ISIS escalated attacks in Syria in recent weeks at the same time as the US occupation army has reinforced its presence under the alleged aim of ‘combating’ the extremist group
ISIS militants killed ten Syrian soldiers on the evening of 7 August in Raqqa Governorate in northern Syria, according to reports from the Syrian Observatory for Human Rights (SOHR).
The attack targeted military checkpoints of the Syrian Arab Army (SAA) and local allied fighters in the town of Maadan Ateeq in the eastern countryside of Raqqa. The ISIS fighters also set fire to military vehicles and prefabricated houses before they withdrew from the area.
ISIS has escalated its attacks on Syrian government targets in recent weeks.
On 1 August, ISIS militants attacked a convoy of oil tankers guarded by the SAA in the Syrian desert, killing seven people, including two civilians, the SOHR reported.
The attackers used machine guns and rocket-propelled grenades, said the Britain-based monitor, which relies on a vast network of sources inside Syria.
In late July, ISIS also claimed responsibility for a bombing in Damascus that killed at least six people near the capital’s Sayyida Zeinab shrine, Syria’s most visited Shia pilgrimage site.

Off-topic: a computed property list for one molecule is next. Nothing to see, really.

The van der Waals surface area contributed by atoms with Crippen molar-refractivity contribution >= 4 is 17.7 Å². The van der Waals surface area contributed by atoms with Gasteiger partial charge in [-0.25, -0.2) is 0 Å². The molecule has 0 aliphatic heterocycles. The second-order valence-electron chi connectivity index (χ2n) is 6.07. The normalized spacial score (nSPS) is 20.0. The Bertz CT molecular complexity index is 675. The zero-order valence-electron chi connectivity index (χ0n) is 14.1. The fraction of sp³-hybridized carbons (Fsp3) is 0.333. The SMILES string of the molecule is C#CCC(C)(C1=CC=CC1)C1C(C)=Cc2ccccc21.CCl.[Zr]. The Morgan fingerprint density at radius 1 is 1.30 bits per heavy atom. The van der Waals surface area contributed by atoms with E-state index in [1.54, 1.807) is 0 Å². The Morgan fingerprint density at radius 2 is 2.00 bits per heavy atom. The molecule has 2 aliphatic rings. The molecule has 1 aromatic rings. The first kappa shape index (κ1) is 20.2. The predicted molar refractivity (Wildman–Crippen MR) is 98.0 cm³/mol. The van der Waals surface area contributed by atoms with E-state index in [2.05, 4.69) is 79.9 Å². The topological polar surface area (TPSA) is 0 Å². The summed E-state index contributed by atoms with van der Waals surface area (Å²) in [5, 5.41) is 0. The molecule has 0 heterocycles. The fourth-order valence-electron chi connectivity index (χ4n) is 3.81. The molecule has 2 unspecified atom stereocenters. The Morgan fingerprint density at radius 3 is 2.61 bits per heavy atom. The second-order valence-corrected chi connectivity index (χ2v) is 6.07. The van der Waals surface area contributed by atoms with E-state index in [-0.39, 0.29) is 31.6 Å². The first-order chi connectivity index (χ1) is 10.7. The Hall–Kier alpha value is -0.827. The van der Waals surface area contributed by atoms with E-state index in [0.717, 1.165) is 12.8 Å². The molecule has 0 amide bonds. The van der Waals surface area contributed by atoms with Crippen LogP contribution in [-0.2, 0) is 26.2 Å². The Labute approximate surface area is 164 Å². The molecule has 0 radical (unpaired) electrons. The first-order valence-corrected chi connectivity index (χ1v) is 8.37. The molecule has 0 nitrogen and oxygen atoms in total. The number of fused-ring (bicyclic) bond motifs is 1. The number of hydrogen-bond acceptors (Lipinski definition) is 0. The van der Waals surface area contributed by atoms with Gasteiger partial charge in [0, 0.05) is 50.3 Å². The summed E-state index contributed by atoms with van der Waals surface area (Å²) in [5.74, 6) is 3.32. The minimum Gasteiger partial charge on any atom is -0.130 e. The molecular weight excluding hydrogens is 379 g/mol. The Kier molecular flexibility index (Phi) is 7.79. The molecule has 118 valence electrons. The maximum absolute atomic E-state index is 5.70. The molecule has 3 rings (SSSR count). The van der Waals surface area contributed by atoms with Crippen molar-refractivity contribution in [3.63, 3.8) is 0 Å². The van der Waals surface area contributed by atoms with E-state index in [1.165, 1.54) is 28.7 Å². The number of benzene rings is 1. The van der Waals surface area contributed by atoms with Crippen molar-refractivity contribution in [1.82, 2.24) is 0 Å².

The uptick in violence comes despite the killing of the most recent ISIS leader, Abu al-Hussein al-Husseini al-Qurayshi, who headed the extremist organization only since November.
ISIS spokesman Abu Huthaifa al-Ansari said Qurayshi was killed on 3 August in Syria’s Idlib Governorate by another Al-Qaeda affiliated group, Hayat Tahrir al-Sham (HTS), and that Abu Hafs al-Hashemi al-Qurayshi was named as the group’s new leader.
Furthermore, this ISIS resurgence coincides with the US significantly reinforcing its illegal bases inside occupied oil fields in Syria’s northeast to counter possible coordinated attacks from the SAA, Iran, and Russia.
ISIS gained a foothold in Syria after US officials released the leadership of the extremist organization from Bucca prison in Iraq in 2009 and 2010. Militants then traveled to Syria to launch a covert war against Damascus sponsored by the US, UK, Saudi Arabia, Qatar, and Turkiye. To spark the war, ISIS fighters attacked Syrian security forces under the cover of anti-government protests.
Though US officials claim they occupy Syria’s northeast to prevent the return of ISIS, Syria analyst Jennifer Cafarella of the Institute for the Study of War noted another reason in 2017, stating, “Whether Washington chooses to admit it or not, the US now has direct influence over the vast majority of Syria’s most productive oil fields,” and that the territorial gains of proxy militias “are Syrian national treasures that when added up amount to brute geopolitical power for the US.”
Syria also faces regular attacks from the Israeli air force, which this week carried out airstrikes, killing four Syrian soldiers and wounding four others.
Israel has carried out hundreds of airstrikes on Syrian government targets since the start of the US-led covert war on Syria in 2011. US, Western, Gulf, Turkish, and Israeli intelligence agencies cooperated to support extremist militants affiliated with Al-Qaeda to topple the Syrian government. Israeli airstrikes have targeted the SAA and pro-Iran forces, such as Hezbollah, sometimes in direct support of Al-Qaeda militants.